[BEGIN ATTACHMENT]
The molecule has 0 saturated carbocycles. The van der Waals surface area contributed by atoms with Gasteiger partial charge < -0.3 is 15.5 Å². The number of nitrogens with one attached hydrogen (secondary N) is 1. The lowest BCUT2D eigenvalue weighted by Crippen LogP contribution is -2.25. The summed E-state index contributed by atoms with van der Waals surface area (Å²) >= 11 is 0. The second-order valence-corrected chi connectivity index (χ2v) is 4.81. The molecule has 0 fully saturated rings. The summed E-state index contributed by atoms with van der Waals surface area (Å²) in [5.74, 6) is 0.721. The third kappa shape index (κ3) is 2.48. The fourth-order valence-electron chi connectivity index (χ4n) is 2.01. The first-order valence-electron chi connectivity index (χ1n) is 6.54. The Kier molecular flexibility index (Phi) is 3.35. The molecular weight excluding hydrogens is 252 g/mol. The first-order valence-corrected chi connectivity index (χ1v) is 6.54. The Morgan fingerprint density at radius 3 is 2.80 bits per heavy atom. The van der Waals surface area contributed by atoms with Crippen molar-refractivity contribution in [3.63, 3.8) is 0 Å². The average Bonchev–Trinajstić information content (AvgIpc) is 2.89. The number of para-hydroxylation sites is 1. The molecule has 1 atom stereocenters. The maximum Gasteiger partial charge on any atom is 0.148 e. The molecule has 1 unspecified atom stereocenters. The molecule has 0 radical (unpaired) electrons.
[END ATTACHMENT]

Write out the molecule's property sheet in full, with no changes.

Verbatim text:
The molecule has 0 saturated carbocycles. The van der Waals surface area contributed by atoms with Gasteiger partial charge < -0.3 is 15.5 Å². The number of nitrogens with one attached hydrogen (secondary N) is 1. The lowest BCUT2D eigenvalue weighted by Crippen LogP contribution is -2.25. The summed E-state index contributed by atoms with van der Waals surface area (Å²) >= 11 is 0. The second-order valence-corrected chi connectivity index (χ2v) is 4.81. The molecule has 0 fully saturated rings. The summed E-state index contributed by atoms with van der Waals surface area (Å²) in [5.74, 6) is 0.721. The third kappa shape index (κ3) is 2.48. The fourth-order valence-electron chi connectivity index (χ4n) is 2.01. The first-order valence-electron chi connectivity index (χ1n) is 6.54. The Kier molecular flexibility index (Phi) is 3.35. The molecular weight excluding hydrogens is 252 g/mol. The first-order valence-corrected chi connectivity index (χ1v) is 6.54. The Morgan fingerprint density at radius 3 is 2.80 bits per heavy atom. The van der Waals surface area contributed by atoms with Crippen molar-refractivity contribution in [3.63, 3.8) is 0 Å². The average Bonchev–Trinajstić information content (AvgIpc) is 2.89. The number of para-hydroxylation sites is 1. The molecule has 1 atom stereocenters. The maximum Gasteiger partial charge on any atom is 0.148 e. The molecule has 1 unspecified atom stereocenters. The molecule has 0 radical (unpaired) electrons.